PHP-Query contains a single, instantiable, class, which provides a PHP ORM like
API for plain and straightforward query generation.
Queries are not executed by the class or ORM, but rather return the SQL statement that ought to be run against a database resource.
While it is modelled after the ActiveRecord pattern, it follows plain language that I felt would make code easier to read and maintain.
<?php // select a username's details $query = new Query(); $query->select('*'); $query->from('users'); $query->where('username', 'onassar'); $parsed = $query->parse(); // update a user record $query = new Query(); $query->update('users'); $query->set('fname', 'Oliver'); $query->where('username', 'onassar'); $parsed = $query->parse(); // insert a user record $query = new Query(); $query->insert(array( 'fname' => 'Oliver', 'lname' => 'Nassar', 'username' => 'onassar' )); $query->into('users'); $parsed = $query->parse();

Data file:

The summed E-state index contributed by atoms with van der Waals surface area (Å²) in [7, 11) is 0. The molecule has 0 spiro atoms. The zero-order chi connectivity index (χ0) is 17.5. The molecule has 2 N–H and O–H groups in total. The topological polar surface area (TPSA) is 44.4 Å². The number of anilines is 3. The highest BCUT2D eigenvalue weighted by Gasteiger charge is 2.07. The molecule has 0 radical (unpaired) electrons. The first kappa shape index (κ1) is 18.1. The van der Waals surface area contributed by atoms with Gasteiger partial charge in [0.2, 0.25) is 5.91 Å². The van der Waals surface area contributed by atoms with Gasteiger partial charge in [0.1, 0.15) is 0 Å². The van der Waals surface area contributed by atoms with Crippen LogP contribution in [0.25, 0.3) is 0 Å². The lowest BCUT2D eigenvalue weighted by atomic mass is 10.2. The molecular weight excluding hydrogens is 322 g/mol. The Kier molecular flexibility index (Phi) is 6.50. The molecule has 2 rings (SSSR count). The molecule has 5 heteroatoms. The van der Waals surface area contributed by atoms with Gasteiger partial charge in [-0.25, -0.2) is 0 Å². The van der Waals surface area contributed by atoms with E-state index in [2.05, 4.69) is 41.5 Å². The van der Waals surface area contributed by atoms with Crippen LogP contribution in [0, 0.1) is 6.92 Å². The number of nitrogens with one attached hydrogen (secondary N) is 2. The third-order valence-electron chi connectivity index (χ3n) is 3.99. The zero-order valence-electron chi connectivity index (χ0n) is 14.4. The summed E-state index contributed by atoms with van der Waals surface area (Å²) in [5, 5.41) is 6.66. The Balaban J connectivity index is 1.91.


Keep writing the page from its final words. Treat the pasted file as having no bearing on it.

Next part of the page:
Worth mentioning is that this approach to database-access isn't ideal for speed and memory. You're adding an extra, "unrequired", step for your application.
Regarding the section above, I've stumbled upon some information suggesting that
during the filter stage of generating a query, the performance will be effected
varchar column has it's value compared without apostrophes. Presumably,
the converse is true.
As an example,
U.username = 12345 should be written as
U.username = '12345'.
Query class presumes that all columns are varchars, and thus wraps the
values in apostrophes. The only exception to this is when a third parameter is
pased to the
$query->where('user_id', 1) will be rendered as
WHERE user_id = '1' vs the
WHERE user_id = '1'. Passing in that third parameter forces the
apostrophes to be left off the value definition.
Keep this in mind if you're concerned about the performance of oftenly executed queries, especially if they're part of any indices.